4 444 determined numerically because its analytical calculation on the basis of (7) seems unlikely. Also, numerically should be carried out the integrations (10), for the same reason. The right hand side of (11) is a constant. The only truly unknown terms are r and b, which are functions of propeller rate n. Given the wave height, the critical propeller rate which may lead to global surfriding should be determined as solution of equation (11). It should be reminded that, the ordinary Melnikov method produces the following simple, "closedform", expression for the unknown quantity r (Spyrou 006): 10 th International Conference Since r and b are functions of propeller rate, the critical values of propeller rate n (and thus nominal Froude number) can also be calculated as the wave steepness is varied. Moreover, numerical simulations can be carried out on the basis of the original system given by Eq. (5) in order to assess the differences. The comparison of the three methods is shown in Figure. The extended Melnikov method follows consistently the numerical predictions based on the original system even in the lower wave steepness region r 4 4 b = p p p q π π π C (1) As a matter of fact, one is curious to observe how close to each other stand the results produced by the two methods.. PRELIMINARY RESULTS Data from the wellknown ITTC purseseiner with length L = 4.5m has been used in order to evaluate the method. The wave length λ was fixed at twice the ship length. The wave steepness h= H / λ could be varied, depending on the nominal Froude number ( H is the wave height). The FroudeKrylov force was calculated in the standard way. Then the value of σ was determined for each wave steepness scenario. Finally, the critical values of r/ q were obtained. Repetitive application of these steps produced, after overlapping the graph deriving from expression (1), the diagram of Fig. 1 where, for convenience, as independent parameter is used the wave steepness h. This is plotted versus the quantity named as C in equations (11) and (1). One observes that, as the wave steepness is increased, the predictions from these two methods come closer to each other. Higher steepness is indeed the area of practical interest. where the ordinary Melnikov diverges. Figure 1. Comparison of the constant values between the two Melnikov methods. Figure. Comparison of boundary curves of global surfriding according to the three different methods.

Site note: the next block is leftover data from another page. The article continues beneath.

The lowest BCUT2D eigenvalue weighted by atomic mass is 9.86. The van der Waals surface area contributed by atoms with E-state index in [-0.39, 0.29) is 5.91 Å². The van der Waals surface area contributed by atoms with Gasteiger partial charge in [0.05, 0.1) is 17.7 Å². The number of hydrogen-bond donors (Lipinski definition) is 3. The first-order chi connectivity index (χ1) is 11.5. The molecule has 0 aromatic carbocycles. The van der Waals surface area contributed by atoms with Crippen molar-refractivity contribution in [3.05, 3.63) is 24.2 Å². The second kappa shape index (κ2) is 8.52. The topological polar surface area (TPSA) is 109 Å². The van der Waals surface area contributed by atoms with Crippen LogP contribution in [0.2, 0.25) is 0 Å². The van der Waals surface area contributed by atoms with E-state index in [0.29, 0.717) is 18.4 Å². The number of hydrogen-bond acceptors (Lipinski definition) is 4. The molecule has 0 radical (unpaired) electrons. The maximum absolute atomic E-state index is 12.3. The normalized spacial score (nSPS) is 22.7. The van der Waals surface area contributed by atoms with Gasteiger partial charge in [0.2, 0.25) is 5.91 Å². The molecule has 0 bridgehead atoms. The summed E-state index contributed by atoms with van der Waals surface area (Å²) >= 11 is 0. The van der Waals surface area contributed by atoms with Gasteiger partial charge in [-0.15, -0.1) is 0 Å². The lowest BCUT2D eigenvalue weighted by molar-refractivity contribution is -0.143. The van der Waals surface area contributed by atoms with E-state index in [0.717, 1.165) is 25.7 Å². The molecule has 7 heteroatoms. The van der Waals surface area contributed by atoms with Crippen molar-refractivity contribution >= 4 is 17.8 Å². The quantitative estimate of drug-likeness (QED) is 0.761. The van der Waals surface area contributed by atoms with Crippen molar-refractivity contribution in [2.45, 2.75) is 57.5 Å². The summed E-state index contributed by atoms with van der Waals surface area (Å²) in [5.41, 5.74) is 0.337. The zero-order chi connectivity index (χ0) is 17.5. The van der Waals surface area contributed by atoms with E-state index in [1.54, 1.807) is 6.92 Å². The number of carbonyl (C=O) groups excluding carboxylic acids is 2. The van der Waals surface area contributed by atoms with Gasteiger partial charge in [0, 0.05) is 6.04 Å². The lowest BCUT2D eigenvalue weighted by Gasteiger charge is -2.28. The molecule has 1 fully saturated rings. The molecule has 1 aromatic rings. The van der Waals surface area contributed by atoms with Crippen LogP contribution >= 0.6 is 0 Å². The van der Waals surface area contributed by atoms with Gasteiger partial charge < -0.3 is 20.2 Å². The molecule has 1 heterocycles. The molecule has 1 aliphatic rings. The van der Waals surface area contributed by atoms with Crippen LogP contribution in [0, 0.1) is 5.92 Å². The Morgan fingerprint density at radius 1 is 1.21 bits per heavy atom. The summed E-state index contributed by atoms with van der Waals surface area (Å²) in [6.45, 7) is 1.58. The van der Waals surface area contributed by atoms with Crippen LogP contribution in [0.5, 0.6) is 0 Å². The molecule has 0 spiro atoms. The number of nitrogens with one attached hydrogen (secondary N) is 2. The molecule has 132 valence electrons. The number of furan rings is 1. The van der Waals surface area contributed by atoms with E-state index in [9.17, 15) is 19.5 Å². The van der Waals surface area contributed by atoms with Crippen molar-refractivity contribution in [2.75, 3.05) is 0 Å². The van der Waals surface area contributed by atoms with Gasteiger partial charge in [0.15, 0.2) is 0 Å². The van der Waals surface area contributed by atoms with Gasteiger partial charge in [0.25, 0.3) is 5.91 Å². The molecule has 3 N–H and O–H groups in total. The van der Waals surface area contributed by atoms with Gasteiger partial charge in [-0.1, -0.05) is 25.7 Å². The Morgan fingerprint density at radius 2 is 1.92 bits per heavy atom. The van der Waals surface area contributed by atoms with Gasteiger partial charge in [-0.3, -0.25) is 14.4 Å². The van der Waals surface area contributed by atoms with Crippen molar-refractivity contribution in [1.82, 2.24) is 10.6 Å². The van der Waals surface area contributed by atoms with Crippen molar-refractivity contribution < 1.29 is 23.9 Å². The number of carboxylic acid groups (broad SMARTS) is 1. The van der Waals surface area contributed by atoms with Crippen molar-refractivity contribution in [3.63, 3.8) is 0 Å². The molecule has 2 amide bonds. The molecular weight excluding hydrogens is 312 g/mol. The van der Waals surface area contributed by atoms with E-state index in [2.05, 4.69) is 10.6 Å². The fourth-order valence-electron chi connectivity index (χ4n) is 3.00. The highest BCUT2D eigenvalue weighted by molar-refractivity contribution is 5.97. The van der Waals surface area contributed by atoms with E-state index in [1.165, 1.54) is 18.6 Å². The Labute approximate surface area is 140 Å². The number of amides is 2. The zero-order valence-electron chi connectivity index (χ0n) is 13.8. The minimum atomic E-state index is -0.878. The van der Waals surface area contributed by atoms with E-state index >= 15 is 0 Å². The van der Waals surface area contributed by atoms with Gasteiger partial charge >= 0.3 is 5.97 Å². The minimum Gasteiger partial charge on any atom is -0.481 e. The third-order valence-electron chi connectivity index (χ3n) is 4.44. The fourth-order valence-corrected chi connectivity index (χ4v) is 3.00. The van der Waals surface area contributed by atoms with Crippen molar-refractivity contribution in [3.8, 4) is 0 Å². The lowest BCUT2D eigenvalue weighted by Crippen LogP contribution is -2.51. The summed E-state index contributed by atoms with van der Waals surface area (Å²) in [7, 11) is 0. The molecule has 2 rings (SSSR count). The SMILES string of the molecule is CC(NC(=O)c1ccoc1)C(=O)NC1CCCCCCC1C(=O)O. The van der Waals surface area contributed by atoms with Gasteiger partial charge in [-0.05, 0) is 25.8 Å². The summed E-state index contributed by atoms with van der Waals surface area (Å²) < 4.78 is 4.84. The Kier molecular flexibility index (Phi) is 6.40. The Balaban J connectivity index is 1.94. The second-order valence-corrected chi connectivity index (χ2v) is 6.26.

5 10 th International Conference 4. CONCLUSIONS An advanced version of Melnikov s method was implemented for analyzing the surfriding problem, for the purpose of overcoming the assumption of small damping that is intrinsic to the standard Melnikov. Indeed, the new method seems to be producing a result of consistently good accuracy; however the console of having a simple analytical formula is not catered. The possibility of a semiempirical correction of the standard Melnikov formula in the light of the new result could be worthy of investigation. 445 Salam, F.M., 1987, The Melnikov Technique for Highly Dissipative Systems, SIAM Journal on Applied Mathematics, Vol. 47, pp. 4. Spyrou, K.J., 006, Asymmetric Surging in Following Seas and its Repercussions for Safety, Nonlinear Dynamics, Vol. 4, pp ACKNOWLEDMENTS This work was carried out during a month stay of Mrs Wan Wu at the National Technical University of Athens. The visit was arranged by Dr. Leigh McCue who is the PhD supervisor of Mrs Wu at Virginia Tech. The work has been supported by Dr. Patrick Purtell under ONR Grant N and Dr. Eduardo Misawa under NSF Grant CMMI REFERENCES Endo, T., Chua, L.O., and Narita, T., 1989, Chaos from PhaseLocked Loops Part II: High Dissipation Case, IEEE Transactions on Circuits and Systems, Vol. 6, pp Guckenheimer, J. and Holmes, P., 00, Nonlinear Oscillations, Dynamical Systems, and Bifurcations of Vector Fields, (6 th ed.), SpringerVerlag, New York. Kan, M., 1990, Surging of Large Amplitude and Surfriding of Ships in Following Seas, Naval Architecture and Ocean Engineering, The Society of Naval Architects of Japan (eds.), Ship and Ocean Foundation, Tokyo, Vol. 8.
6 th International Conference